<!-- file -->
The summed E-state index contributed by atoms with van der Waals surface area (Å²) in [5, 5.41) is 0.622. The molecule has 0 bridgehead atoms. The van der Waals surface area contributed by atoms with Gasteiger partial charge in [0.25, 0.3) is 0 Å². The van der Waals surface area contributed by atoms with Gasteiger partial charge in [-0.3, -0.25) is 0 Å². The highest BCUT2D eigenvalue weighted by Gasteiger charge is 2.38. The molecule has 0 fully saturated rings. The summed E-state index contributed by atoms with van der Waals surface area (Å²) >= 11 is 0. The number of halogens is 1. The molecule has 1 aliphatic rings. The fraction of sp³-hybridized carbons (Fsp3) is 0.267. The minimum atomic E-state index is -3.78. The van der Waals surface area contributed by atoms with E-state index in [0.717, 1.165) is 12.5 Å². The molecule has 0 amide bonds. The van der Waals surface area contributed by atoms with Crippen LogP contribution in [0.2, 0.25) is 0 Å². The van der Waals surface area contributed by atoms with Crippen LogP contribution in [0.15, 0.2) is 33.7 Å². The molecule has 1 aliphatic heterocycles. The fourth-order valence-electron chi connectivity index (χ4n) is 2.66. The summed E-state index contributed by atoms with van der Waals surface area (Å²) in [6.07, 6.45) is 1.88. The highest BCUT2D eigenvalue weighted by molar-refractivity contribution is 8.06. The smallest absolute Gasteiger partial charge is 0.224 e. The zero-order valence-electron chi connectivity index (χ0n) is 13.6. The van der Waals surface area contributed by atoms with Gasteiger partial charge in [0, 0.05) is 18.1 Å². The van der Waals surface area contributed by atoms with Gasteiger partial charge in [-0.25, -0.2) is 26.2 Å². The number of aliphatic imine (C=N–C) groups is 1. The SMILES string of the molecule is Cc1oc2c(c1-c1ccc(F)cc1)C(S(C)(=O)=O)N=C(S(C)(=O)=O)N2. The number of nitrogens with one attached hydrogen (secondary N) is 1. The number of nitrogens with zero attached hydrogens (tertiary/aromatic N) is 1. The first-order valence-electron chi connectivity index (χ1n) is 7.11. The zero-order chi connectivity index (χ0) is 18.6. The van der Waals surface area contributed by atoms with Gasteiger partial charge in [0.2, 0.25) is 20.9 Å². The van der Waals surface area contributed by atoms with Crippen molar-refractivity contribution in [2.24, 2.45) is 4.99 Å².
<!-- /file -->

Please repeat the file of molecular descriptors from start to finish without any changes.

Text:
The summed E-state index contributed by atoms with van der Waals surface area (Å²) in [5, 5.41) is 0.622. The molecule has 0 bridgehead atoms. The van der Waals surface area contributed by atoms with Gasteiger partial charge in [0.25, 0.3) is 0 Å². The van der Waals surface area contributed by atoms with Gasteiger partial charge in [-0.3, -0.25) is 0 Å². The highest BCUT2D eigenvalue weighted by Gasteiger charge is 2.38. The molecule has 0 fully saturated rings. The summed E-state index contributed by atoms with van der Waals surface area (Å²) >= 11 is 0. The number of halogens is 1. The molecule has 1 aliphatic rings. The fraction of sp³-hybridized carbons (Fsp3) is 0.267. The minimum atomic E-state index is -3.78. The van der Waals surface area contributed by atoms with E-state index in [0.717, 1.165) is 12.5 Å². The molecule has 0 amide bonds. The van der Waals surface area contributed by atoms with Crippen LogP contribution in [0.2, 0.25) is 0 Å². The van der Waals surface area contributed by atoms with Crippen LogP contribution in [0.15, 0.2) is 33.7 Å². The molecule has 1 aliphatic heterocycles. The fourth-order valence-electron chi connectivity index (χ4n) is 2.66. The summed E-state index contributed by atoms with van der Waals surface area (Å²) in [6.07, 6.45) is 1.88. The highest BCUT2D eigenvalue weighted by molar-refractivity contribution is 8.06. The smallest absolute Gasteiger partial charge is 0.224 e. The zero-order valence-electron chi connectivity index (χ0n) is 13.6. The van der Waals surface area contributed by atoms with Gasteiger partial charge in [0, 0.05) is 18.1 Å². The van der Waals surface area contributed by atoms with Gasteiger partial charge in [-0.25, -0.2) is 26.2 Å². The number of aliphatic imine (C=N–C) groups is 1. The SMILES string of the molecule is Cc1oc2c(c1-c1ccc(F)cc1)C(S(C)(=O)=O)N=C(S(C)(=O)=O)N2. The number of nitrogens with one attached hydrogen (secondary N) is 1. The number of nitrogens with zero attached hydrogens (tertiary/aromatic N) is 1. The first-order valence-electron chi connectivity index (χ1n) is 7.11. The zero-order chi connectivity index (χ0) is 18.6. The van der Waals surface area contributed by atoms with Gasteiger partial charge in [0.2, 0.25) is 20.9 Å². The van der Waals surface area contributed by atoms with Crippen molar-refractivity contribution in [2.24, 2.45) is 4.99 Å².